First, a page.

In late July, Monk was one of 36 players trying out for the U17 national team that played in the U17 World Championship in Dubai in August. The year before, when trying out for the U16 team, Monk had been slightly injured but he was healthy this time around while vying against some of the top players in the Class of 2015 and 2016. Again, though, he was cut.

Monk isn’t sure why. His older brother, Marcus Monk, attended the tryout and said Malik shot “about average” and “played well and played hard.” Unfortunately, there wasn’t time for Malik to get feedback from USA Basketball coaches after their decision. “It’s all very fast-moving,” Marcus says. “When they announce who’s made the cut, you have about 15 minutes to go get your stuff and get on the bus and head to the airport.”

While that U.S. team did win Gold, Malik found a silver lining in staying home: he had extra time before school to unwind and rest – to do more normal 16-year-old-on-summer-break type things, whether that be sleeping in or catching up with Bentonville teammates like Tyler Robinson, Jordan Hemphill and Tyrik Dixon.

On a late August afternoon, Malik said he still spoke often with Dixon, although his former backcourt mate had just a week earlier transferred to Southwest Christian Academy in Little Rock. He said Dixon’s transfer “just shocked” him, but wished him the best. Malik’s own cousin Jerry Perry would coincidentally be Dixon’s new teammate at Southwest Christian, Malik said while eating ranch barbecue wings (his favorite) at Buffalo Wild Wings in Bentonville.

At that time, Malik was looking forward to putting on weight (the good kind) during preseason training. While he’d been around 175 pounds since the previous winter, his goal was to add 15 pounds of muscle through the Bentonville High’s strength program. He was also focused on keeping his studies in order before the season got underway. Malik said he had around a 2.9 GPA last season and felt confident he would keep it out of any eligibility danger zones going forward.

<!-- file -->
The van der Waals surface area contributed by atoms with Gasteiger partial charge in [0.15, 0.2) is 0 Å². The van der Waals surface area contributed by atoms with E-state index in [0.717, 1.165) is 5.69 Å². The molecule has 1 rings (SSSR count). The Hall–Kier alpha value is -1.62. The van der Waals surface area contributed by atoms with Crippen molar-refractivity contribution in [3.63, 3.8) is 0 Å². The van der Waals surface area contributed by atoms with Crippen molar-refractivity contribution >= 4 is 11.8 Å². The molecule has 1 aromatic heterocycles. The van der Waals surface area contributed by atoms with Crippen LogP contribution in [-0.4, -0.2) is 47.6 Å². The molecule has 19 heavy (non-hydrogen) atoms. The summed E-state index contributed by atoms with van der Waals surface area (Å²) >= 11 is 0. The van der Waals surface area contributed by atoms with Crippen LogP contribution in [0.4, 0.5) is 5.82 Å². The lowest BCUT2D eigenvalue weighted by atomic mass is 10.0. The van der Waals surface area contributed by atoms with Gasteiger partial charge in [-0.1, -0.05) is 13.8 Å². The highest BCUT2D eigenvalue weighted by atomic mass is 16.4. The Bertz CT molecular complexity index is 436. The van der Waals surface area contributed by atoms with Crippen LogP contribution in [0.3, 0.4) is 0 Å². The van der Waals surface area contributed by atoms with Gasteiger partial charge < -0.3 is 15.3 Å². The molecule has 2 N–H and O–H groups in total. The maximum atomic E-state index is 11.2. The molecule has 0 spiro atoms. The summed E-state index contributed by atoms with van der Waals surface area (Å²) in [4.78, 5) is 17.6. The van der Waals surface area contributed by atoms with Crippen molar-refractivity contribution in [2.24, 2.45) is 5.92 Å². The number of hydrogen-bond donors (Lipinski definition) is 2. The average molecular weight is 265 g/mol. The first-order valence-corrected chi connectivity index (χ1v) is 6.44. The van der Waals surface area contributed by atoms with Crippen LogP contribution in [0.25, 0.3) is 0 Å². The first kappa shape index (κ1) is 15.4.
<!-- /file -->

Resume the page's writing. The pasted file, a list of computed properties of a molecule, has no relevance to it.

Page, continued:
This prep basketball season promises to be one of the most highly anticipated in state history and Bentonville will be right in the middle of it. There are, of course, rivalry games with other contenders like Fayetteville and Springdale. But a big one tips off right off the bat when national powerhouse Chaminade High (St. Louis) arrives at Bentonville High on November 29. Chaminade’s star, junior Jayson Tatum, is one of the few players in Monk’s class consistently outpacing him. Tatum, a 6’8” guard, made the national team and starred in the Gold medal game. In September, ESPN ranked him as the nation’s No. 3 junior ahead of Monk at No. 4. “He really can do everything, so it will be a good matchup,” says Monk, who has been playing against Tatum on the summer circuit since sixth grade.

While much of the buzz surrounds Monk vs. Tatum (and they will guard each other at times), Bentonville head coach Jason McMahan says Chaminade is “a really good team” overall after seeing them at a team camp in Kansas this summer. As for his own team, he saw signs they “could be special” even in pickup ball of late August. He said in order for Malik to improve from his sophomore season, he needs to sharpen his decision making and leadership: “For him not only to be great himself but to make his teammates great through his confidence.”

Expect an unprecedented number of fans, media and college coaches to watch Malik grow this season. Naturally, there’s intense interest in whether he’ll eventually play for Arkansas head coach Mike Anderson. Such a decision would likely provide a significant boost for the UA program in wins and attendance while making it a more attractive destination for even younger stars. Nolan Richardson believes Anderson signing Monk “would be great. You’ve got to try to close the fences off where you don’t let your better, your best, players in the state ever leave.”

But, as of September, Monk was not tipping his hand in any direction when it came to a college choice. He would take more visits, gather more information and weigh options. One of those possibilities – the University of Florida – will next year be the home of North Little Rock senior KeVaughn Allen.

The paths of Monk and Allen, the state’s two best players, keep intertwining. In winter, they’re foes, but during summers they find themselves on the same team, as they were during at the Nike Global Challenge tournament in August. There, Allen often visited Monk’s dorm room and they talked a lot about that last Bentonville-North Little Rock game, Monk recalls. There was some good-natured trash talk about what would happen if the state’s two powers clashed again in the state tourney. For Malik, the answer’s easy: “We got to win. We have to. It’s a must win.”

Written by: Evin Demirel